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Title: I am squeezed: a case study of rural livelihood in Morrumbala district, Mozambique
Authors: Habinck, Paul
Boom, Andre
Artur, Luís
Keywords: Desenvolvimento rural
Estratégias de sobrevivência
Programa de alívio á pobreza
Rural development
Poverty alleviation program
Issue Date: 12-Jan-2002
Publisher: Wageningen University
Abstract: Rural development and poverty alleviation in Mozambique has been seen as a linear and uni-directional process. In this process, farmers receive support from the government and NGOs via programmes and projects aiming to alleviate poverty. Recently the WV has started a project aiming to reduce poverty bay introducing red sweet pepper- a cash crop, in Morrumbala. To measure the impact, the organization is producing reports and basing the analysis on “averages”, in order to conclude the extent to which the project was a success or failure are drawn. In this report I argue that analysis based on averages does not allow for differentiation between the households targeted. I suggest that rural development and poverty alleviation must been seen as an arena of struggle (Hebinck&Bourdillon, forthcoming) where there are losers and winners, and as a process which creates opportunities and constraints (Arce&Long, 2000). In order to do that, a framework, which allows for disentanglement of the average data and insights into differentiation between the rural households must be used. A livelihood framework, which looks at people, capabilities, activities and assets to make a living, becomes very important. This report, which is based on a study carried out in Morrumbala district in Mozambique, uses a livelihood framework, showing differences between households within a community and also differences betweens households within a communities. In Sabe region, some households concentrate on livestock and trading to make a living while others depend mainly on wage labour and agriculture; marrying at an early stage in life was also found to be a livelihood while in Megaza region, having a home in Malawi and in Mozambique was one of the most important strategies. These differences mean that households respond differently to the introduction of red sweet pepper. They benefit from red sweet pepper to different degrees, some not at all. The use of averages does not express these nuances.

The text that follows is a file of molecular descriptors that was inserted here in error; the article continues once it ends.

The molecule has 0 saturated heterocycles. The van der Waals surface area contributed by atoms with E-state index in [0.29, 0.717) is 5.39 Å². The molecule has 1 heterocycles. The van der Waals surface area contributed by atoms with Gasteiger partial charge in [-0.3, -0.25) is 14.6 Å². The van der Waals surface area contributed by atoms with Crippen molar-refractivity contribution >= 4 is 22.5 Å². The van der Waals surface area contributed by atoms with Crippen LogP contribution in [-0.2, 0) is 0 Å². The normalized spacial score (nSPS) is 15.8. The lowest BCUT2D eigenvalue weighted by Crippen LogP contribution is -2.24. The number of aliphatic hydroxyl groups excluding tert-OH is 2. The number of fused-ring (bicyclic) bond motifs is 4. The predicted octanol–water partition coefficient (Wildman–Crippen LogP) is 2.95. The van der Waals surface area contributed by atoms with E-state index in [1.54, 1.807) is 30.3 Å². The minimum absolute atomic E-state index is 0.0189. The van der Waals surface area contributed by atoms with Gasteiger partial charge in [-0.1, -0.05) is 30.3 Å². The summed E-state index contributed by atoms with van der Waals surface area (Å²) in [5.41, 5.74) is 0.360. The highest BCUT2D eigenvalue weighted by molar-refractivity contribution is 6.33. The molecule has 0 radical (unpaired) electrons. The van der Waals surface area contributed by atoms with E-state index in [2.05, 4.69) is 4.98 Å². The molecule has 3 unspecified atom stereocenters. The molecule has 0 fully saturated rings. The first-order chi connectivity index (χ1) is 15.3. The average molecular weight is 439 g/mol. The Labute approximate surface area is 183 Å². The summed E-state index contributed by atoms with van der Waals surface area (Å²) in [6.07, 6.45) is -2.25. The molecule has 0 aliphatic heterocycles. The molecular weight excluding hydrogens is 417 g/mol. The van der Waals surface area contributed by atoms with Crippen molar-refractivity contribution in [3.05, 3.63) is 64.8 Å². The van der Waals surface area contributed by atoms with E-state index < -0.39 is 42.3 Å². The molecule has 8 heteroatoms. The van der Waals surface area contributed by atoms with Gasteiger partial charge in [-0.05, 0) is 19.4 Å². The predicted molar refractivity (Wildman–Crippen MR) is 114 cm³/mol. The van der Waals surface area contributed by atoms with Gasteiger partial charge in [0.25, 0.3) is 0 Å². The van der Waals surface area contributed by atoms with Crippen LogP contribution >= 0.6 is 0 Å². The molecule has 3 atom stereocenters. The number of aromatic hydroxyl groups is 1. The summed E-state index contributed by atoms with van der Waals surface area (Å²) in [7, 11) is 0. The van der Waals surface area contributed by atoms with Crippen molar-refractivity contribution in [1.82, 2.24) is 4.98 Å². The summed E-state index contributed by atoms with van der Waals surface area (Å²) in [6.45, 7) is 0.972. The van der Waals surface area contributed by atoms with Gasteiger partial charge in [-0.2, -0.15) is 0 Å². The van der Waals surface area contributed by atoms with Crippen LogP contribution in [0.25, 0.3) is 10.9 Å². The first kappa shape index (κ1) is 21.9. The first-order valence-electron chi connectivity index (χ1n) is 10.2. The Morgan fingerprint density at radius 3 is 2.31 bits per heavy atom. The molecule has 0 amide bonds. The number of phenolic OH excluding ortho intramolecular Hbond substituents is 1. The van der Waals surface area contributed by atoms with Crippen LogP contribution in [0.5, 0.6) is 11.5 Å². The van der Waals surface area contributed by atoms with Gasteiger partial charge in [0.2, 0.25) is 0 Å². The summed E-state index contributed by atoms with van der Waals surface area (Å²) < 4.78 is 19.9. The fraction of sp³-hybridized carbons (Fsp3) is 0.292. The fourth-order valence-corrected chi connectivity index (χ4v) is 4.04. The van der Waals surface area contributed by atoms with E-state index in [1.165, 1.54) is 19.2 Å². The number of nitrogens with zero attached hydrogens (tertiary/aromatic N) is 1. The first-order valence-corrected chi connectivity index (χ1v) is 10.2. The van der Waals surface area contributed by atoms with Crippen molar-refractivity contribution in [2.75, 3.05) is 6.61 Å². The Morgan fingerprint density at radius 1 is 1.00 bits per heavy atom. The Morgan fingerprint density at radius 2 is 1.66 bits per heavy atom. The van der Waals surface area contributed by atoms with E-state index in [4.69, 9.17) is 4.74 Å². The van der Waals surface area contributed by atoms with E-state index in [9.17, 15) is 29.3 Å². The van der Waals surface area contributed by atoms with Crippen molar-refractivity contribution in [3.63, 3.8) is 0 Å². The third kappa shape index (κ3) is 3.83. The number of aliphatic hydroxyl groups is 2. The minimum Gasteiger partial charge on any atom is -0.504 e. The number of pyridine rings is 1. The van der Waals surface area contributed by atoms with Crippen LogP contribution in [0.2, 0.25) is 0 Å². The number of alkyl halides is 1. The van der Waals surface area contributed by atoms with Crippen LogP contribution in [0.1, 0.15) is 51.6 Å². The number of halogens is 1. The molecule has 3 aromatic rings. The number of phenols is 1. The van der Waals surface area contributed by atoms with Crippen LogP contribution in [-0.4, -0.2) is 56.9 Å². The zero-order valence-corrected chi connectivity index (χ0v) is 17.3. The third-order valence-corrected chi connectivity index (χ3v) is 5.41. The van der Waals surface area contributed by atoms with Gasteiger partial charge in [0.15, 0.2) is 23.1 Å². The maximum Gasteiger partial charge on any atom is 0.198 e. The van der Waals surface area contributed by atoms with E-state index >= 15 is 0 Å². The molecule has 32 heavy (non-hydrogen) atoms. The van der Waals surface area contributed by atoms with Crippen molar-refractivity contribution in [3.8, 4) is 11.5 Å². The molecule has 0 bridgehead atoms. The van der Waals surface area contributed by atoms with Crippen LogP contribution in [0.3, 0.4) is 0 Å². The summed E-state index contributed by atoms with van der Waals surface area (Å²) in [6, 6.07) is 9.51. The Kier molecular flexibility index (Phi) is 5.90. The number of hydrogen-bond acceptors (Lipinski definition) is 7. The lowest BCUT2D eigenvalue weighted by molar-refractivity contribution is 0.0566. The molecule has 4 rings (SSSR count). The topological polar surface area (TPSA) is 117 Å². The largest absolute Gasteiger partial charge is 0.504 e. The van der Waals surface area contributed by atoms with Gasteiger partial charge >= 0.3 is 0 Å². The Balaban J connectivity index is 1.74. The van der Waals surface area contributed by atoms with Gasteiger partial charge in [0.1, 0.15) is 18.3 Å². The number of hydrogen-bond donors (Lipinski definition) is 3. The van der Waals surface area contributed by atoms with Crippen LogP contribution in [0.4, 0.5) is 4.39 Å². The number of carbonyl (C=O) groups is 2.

Appears in Collections:Dissertações de Mestrado - BCE

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